to draw up advance directives stating the treatments they would reject should they lose the capacity to make their wishes known.
The cards say: ‘STOP. I have made an advance decision to refuse treatment.’
It sounds extremely sensible. But consider this scenario. When a person is seriously injured in a road accident or collapses in the street, the emergency team attending will go out of their way to preserve life. They are not going to rummage for a Right to Die card – this would waste precious minutes.
What if the person does not have one of these cards and dies as a result of treatment being delayed – would the paramedics be held responsible?
On the other hand, if the casualty does have one of these cards and, days later, emerges from a coma with an active mind but paralysed and bedridden, can they sue? And who do they hold responsible for their condition?
These cards would be invaluable if someone has a debilitating illness or a degenerative condition and they complete a card before they deteriorate. In these situations, the next of kin can inform the clinical team and this will eliminate any misunderstandings.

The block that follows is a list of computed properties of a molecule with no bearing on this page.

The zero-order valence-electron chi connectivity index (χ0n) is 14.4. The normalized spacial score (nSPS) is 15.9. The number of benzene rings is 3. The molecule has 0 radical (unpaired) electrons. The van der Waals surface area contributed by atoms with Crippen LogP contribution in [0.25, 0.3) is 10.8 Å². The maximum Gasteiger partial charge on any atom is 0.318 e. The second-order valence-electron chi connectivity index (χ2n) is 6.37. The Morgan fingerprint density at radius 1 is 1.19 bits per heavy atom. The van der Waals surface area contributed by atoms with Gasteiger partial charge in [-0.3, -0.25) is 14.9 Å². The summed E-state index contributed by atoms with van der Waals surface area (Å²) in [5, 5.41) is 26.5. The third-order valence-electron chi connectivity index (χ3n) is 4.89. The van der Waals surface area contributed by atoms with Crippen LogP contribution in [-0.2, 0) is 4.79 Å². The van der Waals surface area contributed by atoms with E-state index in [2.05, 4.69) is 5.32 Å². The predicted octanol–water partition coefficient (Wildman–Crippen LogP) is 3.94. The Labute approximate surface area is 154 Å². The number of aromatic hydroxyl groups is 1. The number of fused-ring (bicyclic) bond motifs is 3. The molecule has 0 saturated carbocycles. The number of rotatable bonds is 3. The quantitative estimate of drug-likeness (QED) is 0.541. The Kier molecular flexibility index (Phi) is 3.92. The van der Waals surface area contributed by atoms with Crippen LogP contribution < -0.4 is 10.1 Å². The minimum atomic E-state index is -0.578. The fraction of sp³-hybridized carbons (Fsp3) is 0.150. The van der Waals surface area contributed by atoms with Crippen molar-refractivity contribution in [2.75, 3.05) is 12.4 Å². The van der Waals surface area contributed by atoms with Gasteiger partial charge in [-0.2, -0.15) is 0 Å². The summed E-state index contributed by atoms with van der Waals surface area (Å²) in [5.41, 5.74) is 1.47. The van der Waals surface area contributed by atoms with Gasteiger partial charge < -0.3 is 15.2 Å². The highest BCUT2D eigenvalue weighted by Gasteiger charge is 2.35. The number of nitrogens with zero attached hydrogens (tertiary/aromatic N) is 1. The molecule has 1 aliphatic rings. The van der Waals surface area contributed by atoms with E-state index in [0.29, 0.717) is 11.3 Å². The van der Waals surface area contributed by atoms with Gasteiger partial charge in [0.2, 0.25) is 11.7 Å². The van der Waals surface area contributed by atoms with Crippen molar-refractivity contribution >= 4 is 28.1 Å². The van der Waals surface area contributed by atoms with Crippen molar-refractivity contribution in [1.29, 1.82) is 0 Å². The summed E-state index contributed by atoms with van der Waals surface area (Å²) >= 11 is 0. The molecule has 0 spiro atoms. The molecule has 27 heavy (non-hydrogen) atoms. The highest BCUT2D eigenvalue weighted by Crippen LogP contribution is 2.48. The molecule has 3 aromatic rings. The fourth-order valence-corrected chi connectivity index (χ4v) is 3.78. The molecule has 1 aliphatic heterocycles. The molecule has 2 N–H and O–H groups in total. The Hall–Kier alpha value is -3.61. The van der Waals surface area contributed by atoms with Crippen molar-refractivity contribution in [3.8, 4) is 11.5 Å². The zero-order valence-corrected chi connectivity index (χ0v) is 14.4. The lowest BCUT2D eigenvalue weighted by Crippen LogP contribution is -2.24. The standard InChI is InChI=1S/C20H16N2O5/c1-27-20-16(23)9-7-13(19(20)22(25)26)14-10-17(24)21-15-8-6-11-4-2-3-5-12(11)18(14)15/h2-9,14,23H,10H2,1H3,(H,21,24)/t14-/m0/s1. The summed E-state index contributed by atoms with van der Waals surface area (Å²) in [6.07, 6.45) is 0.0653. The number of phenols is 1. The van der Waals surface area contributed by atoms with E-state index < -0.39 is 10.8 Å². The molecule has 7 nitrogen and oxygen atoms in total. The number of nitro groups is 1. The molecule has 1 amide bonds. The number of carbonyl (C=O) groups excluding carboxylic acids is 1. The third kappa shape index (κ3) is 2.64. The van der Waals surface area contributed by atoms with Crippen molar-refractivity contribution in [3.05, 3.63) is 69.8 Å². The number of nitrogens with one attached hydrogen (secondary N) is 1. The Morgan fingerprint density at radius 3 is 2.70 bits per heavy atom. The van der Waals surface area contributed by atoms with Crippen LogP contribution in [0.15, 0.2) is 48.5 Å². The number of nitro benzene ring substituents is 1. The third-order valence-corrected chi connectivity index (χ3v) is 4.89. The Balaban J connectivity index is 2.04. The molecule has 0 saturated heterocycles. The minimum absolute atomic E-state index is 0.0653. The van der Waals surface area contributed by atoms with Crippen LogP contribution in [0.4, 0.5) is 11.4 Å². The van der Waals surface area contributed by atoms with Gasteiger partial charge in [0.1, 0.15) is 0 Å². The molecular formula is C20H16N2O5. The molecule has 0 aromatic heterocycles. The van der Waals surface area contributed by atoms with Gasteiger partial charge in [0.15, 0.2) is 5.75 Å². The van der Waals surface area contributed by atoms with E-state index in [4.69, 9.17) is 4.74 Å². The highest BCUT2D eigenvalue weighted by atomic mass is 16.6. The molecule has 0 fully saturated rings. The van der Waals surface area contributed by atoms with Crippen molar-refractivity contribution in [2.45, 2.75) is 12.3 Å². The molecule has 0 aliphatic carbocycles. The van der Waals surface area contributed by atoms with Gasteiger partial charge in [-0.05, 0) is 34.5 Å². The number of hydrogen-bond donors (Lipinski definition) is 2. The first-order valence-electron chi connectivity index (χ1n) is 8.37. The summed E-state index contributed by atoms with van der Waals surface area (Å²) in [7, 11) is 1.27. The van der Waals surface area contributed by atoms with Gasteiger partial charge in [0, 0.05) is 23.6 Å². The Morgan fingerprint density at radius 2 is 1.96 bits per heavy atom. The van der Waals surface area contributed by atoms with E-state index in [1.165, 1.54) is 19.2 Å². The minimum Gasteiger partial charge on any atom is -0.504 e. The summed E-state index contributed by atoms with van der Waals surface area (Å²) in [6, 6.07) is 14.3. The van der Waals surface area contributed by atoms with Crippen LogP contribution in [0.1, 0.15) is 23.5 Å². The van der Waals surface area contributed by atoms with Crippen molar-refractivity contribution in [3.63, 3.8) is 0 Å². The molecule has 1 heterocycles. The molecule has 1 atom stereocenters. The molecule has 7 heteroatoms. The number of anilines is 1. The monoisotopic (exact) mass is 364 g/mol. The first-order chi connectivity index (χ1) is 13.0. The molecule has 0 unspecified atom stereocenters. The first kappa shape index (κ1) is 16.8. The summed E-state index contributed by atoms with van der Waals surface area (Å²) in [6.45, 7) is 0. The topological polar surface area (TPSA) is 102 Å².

I have friends who carry these cards in the belief that if they are suddenly unable to make a decision or are in a traumatic incident such as a road accident, they will not be resuscitated. But paramedics have told me that they are duty bound to preserve life until they get the patient to the hospital.
So, you are revived at the roadside and life is maintained until you get to hospital. When the clinical team are taking stock of all personal belongings and they find a Right to Die card – do they pull the plugs?
Suzanne Bordiak, RGN, is a health and social care teacher
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